Life consists of equal parts of choice and equal parts of chance. This is what those who subscribe to indeterminism, which argues against the notion that causation is invariably explainable by reason, would have us believe. Aristotle was one of the early thinkers to ponder on the wonders of what would be known as aetiology, the establishment of causes and origin for an event, and concluded that there were accidents in life that could be attributed to no other cause than chance, which stands outside the disciplines of activities developed out of necessity. But it is also this inexorableness of chance that subjects every rigorous system of thought to the threat of precariousness – every journey is liable to be suddenly swerved from its determined path, just as every traveller is warned never to take his arrival for granted.
In theory, the elusive presence of chance defies the interference of man, or anything that is man-made. In other words, the attempt to manifest the notion in words, or simply to tell a story in which chance figures as an inevitable, if not an accentuated, element would amount to transforming its essence into something artificial. The chance proper is what happens when we do not consciously will it to happen, when our calculations of what might have happened fails in its oversight and insufficiency. It can be inferred that an accumulation of such experience has trained us to be less bewildered and more vigilant when faced with the caprice of life. We have come to accept chance as an “expected” occurrence whose unexpectedness is implicit in the grand scheme of things.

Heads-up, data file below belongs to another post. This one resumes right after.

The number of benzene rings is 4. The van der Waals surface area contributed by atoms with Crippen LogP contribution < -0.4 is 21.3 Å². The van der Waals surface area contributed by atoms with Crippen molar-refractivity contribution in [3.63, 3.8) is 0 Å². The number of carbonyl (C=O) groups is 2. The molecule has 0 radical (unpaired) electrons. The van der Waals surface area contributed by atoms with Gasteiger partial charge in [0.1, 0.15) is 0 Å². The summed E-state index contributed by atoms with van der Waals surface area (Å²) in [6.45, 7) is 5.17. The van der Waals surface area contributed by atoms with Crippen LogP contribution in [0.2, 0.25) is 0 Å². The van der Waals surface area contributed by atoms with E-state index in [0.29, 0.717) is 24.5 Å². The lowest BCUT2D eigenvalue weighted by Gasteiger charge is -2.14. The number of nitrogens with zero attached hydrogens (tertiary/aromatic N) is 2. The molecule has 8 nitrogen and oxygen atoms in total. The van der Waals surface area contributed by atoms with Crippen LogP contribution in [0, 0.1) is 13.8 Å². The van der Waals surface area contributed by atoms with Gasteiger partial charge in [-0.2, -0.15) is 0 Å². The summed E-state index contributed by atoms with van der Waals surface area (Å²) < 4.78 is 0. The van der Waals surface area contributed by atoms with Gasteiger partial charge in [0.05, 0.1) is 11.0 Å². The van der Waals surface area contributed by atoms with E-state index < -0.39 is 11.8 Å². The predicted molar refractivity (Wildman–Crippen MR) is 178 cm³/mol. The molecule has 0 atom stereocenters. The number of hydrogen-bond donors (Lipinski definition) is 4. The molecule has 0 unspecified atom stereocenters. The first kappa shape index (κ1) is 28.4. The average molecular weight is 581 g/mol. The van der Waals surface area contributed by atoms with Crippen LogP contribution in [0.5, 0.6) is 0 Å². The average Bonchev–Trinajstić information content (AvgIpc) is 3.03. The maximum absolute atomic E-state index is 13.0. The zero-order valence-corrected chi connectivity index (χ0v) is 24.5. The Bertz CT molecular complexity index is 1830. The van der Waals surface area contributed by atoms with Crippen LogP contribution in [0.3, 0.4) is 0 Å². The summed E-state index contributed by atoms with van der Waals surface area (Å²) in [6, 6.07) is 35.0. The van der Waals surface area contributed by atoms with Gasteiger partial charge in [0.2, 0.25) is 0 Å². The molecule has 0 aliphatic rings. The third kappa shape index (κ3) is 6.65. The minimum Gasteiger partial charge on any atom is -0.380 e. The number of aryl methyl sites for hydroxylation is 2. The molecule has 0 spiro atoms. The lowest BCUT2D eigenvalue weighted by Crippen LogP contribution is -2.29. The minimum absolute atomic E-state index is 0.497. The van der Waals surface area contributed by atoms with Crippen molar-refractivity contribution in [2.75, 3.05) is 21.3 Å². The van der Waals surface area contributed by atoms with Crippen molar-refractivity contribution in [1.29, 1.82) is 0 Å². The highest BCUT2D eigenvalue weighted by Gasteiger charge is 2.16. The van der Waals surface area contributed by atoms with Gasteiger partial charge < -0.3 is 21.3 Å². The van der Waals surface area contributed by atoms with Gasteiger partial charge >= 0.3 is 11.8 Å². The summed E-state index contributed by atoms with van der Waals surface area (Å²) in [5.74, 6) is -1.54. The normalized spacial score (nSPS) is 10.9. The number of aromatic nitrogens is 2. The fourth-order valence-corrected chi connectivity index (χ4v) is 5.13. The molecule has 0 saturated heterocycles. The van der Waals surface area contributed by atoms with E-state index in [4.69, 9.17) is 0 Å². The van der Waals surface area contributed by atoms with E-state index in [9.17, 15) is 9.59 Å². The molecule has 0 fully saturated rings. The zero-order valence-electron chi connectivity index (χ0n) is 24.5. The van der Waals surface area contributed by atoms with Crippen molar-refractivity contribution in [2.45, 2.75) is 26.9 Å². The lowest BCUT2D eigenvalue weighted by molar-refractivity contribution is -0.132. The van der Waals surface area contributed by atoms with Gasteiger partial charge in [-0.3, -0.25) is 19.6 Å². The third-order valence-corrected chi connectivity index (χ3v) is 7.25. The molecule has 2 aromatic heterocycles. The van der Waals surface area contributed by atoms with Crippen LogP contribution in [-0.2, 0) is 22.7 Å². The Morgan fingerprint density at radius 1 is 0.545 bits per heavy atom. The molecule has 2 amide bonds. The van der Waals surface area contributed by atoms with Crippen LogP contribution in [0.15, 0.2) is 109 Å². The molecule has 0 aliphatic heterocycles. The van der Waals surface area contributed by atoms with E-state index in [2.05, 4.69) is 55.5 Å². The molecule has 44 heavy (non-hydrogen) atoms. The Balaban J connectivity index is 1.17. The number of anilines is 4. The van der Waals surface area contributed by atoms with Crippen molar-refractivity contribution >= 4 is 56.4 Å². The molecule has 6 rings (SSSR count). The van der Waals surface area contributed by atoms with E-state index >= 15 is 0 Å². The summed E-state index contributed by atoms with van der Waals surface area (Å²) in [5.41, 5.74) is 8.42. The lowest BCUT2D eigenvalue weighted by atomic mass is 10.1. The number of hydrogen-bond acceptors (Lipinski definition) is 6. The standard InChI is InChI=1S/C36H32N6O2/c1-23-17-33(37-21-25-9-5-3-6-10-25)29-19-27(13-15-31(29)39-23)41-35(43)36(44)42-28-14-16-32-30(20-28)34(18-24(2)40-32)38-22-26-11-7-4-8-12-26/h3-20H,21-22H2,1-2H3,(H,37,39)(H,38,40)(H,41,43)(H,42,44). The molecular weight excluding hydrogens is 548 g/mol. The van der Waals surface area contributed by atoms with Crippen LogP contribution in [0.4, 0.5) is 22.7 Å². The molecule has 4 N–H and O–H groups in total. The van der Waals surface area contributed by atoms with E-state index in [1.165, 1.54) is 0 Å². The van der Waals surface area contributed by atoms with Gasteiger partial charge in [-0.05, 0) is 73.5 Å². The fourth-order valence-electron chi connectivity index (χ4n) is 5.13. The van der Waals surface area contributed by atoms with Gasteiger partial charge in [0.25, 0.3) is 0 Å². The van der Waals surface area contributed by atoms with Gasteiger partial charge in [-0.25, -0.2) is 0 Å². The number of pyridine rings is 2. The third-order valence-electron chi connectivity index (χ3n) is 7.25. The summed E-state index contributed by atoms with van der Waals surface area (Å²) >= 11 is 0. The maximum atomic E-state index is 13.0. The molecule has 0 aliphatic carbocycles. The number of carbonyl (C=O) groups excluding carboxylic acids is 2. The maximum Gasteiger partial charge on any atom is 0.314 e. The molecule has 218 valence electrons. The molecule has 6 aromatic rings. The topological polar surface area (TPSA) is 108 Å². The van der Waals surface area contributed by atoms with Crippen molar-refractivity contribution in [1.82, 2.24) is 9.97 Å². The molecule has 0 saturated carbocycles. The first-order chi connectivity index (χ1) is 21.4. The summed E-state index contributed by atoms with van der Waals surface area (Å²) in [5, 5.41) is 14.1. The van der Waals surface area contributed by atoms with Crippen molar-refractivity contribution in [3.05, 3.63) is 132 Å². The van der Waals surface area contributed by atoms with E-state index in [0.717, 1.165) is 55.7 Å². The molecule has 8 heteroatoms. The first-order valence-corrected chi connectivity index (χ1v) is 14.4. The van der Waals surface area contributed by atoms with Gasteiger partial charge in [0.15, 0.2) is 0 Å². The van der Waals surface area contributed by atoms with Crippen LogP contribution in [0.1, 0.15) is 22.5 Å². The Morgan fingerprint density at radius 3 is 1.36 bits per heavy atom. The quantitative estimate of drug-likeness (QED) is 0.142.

To reproduce such “unexpectedness” in a story will only succeed insofar as creating a counterfeited reality, a hyper-real world that mirrors, perhaps too familiarly, the world that we know of. Jacques Demy, with his 1961 debut Lola, trifles with this implausibility of chance occurrences that is integral to a fictional world. The story concerns a disparate array of personages whose lives are curiously connected to one another, and whose trajectories in Nantes, a coastal town in western France, crossed and recrossed. The central characters, Roland and Lola, were childhood friends separated by war, and now reunite by chance as Lola is working as a cabaret singer, and Roland, a daydreamer tempted by a diamond-smuggling plan that would take him to South Africa. All the people that they have crossed paths with in the course of the story serve more or less as their variants: a little girl also named Cecile (Lola’s real name) with an aspiration of becoming a dancer, an American sailor who casually beds Lola and befriends the little Cecile, and Michel, who abandoned Lola and her son to seek for fortune, returns seven years later a rich man to reclaim the pair.
The lyricism of the camera work and Nantes’s own idyllic charm raises the film above what would otherwise be a silly roundelay. As would become exceedingly manifest in his later films, Demy fastened on the schmaltzy romance, highlighted often with memorable songs by Michel Legrand, that had been the staple of Hollywood melodramas. There is a sense of diaphanousness with those love stories that, despite their meandering plots and overall tremulous sentiments, registers not much of a profound impact, or yields any emotional import that is not at best hackneyed and outworn. Demy’s reluctance of totally forgoing the conventional, of having any truck with the formally radical cinematic experiment as heralded by the likes of Truffaut and Godard, had made him a peripheral figure of the French New Wave until recently.